09 July 2012

Heather Ahtone Reads Beneath the Surface

Parking Lot, Joe Feddersen (Colville), glass, 2003
In her 2009 essay, “Designed to Last,” Choctaw-Chickasaw artist, writer, and curator heather ahtone proposed a means of critiquing Indigenous American art based on Indigenous art theory. In her essay “Reading Beneath the Surface: Joe Feddersen’s Parking Lot,” presented at the College Art Association Conference and published earlier this year in Wicazo Sa Review, she puts her ideas into action by critiquing a sculpture by Joe Feddersen using Indigenous methodologies.

Her introduction lets us know exactly what's at stake. “Every time an Indigenous artist creates an object that reflects concepts rooted within her culture this same artists is perpetuating the culture one more day as an act of self-determination,” Ahtone writes at the opening of the essay. She continues, “While every effort of political and religious assault has been made historically to subdue these same cultures, their survival can be partially attributed to the continued production of visual and performance arts” (Ahtone 73).

Ahtone writes that Indigenous epistemology—“ways of knowing”—differs fundamentally from Western ways of knowing (74). While this is relatively obvious to most readers, she further points out that Indigenous learning is not “parallel or perpendicular” (74); that is, Indigenous knowledge is not the Other or opposite of Western knowledge. Indigenous knowledge is not universal but instead must be grounded in local tribal cultures and worldviews. To critique an artwork based on Indigenous values, Ahtone examines materiality, metaphor and symbolism, and cultural reciprocity (74).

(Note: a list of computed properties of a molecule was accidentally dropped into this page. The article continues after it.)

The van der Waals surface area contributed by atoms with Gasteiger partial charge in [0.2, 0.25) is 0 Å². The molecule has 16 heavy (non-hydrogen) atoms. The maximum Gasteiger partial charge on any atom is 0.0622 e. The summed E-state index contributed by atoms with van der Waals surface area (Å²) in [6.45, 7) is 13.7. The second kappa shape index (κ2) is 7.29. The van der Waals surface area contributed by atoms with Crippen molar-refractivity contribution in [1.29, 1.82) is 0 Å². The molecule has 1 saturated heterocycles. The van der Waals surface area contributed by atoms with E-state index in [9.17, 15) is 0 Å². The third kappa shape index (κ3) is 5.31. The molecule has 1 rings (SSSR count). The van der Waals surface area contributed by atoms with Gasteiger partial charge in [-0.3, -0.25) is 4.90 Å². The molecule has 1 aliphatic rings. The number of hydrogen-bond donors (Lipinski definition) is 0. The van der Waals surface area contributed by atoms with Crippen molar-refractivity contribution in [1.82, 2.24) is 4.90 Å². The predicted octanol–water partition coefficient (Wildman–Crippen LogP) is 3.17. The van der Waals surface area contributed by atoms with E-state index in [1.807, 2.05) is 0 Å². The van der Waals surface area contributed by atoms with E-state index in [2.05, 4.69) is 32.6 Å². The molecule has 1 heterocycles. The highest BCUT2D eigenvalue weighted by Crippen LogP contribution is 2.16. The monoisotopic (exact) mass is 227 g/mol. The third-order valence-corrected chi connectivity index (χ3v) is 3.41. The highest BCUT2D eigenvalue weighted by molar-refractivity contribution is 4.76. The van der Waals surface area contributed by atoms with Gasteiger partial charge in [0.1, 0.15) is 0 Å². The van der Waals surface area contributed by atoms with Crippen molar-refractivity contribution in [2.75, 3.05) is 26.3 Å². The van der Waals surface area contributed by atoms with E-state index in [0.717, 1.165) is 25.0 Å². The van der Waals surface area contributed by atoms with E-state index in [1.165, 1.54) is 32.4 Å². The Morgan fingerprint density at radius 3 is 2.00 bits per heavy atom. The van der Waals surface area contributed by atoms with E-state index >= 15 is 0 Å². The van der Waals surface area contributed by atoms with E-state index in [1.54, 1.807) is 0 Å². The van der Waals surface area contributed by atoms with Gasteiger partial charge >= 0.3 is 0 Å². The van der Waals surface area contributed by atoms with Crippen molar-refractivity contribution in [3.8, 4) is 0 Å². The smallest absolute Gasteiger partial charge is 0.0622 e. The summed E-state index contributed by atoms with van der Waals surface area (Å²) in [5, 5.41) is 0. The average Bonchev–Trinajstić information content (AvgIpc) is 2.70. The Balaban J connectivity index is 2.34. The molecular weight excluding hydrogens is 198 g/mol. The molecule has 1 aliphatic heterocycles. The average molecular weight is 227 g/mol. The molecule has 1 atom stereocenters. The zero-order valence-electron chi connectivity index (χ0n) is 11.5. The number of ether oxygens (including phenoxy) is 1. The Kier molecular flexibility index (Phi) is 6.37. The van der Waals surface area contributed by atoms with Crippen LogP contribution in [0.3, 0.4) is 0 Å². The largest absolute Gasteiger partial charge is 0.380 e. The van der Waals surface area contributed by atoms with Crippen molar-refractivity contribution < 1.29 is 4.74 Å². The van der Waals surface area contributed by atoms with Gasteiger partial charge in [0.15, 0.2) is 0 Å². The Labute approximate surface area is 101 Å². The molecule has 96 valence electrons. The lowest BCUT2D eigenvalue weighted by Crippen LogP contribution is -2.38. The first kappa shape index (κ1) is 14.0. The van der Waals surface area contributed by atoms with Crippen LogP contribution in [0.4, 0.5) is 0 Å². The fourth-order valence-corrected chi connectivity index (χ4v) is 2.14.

Joe Feddersen, whose glass sculpture is critiqued here, is Okanagan and an enrolled member of the Confederated Tribes of the Colville Reservation in Washington State. He earned his MFA at the University of Wisconsin-Madison and was a printmaker and basket weaver before moving into glass art. Using textures from Plateau textiles that symbolize aspects of the natural environment, Feddersen creates a dialogue about the shifting environment and the impact of human development in the Columbia Basin (Askren).

Collaborating with Tlingit artist Preston Singletary, Feddersen embarked on an Urban Indian series. In 2003, he created Parking Lot, a 14 inch tall blown and sandblasted glass sculpture. The translucent, milky-white surface carries the texture of …, which is overlaid with an olive green rim and structures of perpendicular black lines.

Ahtone sees the overall cylindrical form as being reminiscent of a “sally bag,” a flexible basket common throughout the Plateau region (76). The materiality of the piece juxtaposes the implied basket’s soft and pliable surface with the rigidity of glass. Navajo-Wasco artist and author Elizabeth Woody wrote, “Feddersen’s use of glass speaks of our human fragility” and of his choice of the color white, Woody writes “the shell of the basket with the ephemeral density of a cloud” (78).

Feddersen’s use of metaphor and symbolism is overt and deliberate. A metaphor directly substitutes on concept or object for another, while a symbol implies something else. The symbol might be a much more simplistic shorthand for the concept it references. The Plateau weaving designs that Feddersen has incorporating into his printmaking, weaving, and glasswork are extremely spare, abstract geometric designs, and yet they are symbolic and inspired by elements seen in daily life, such as snake tracks on the ground (Askren). The textured surface of Parking Lot has four repeating patterns of chevrons etched on its surface. Feddersen explains that the chevrons “are actually the designs for woman in Plateau culture, kind of like an hourglass design, kind of a winding vase” (79). He learned traditional symbolism from Okanagan weavers but an elder pointed out that the meanings of the widespread symbols change from community to communities (79). By using this symbol, Feddersen “invigorates it as a continued part of the cultural dialogue and… contemporizes the language in its usage” (79).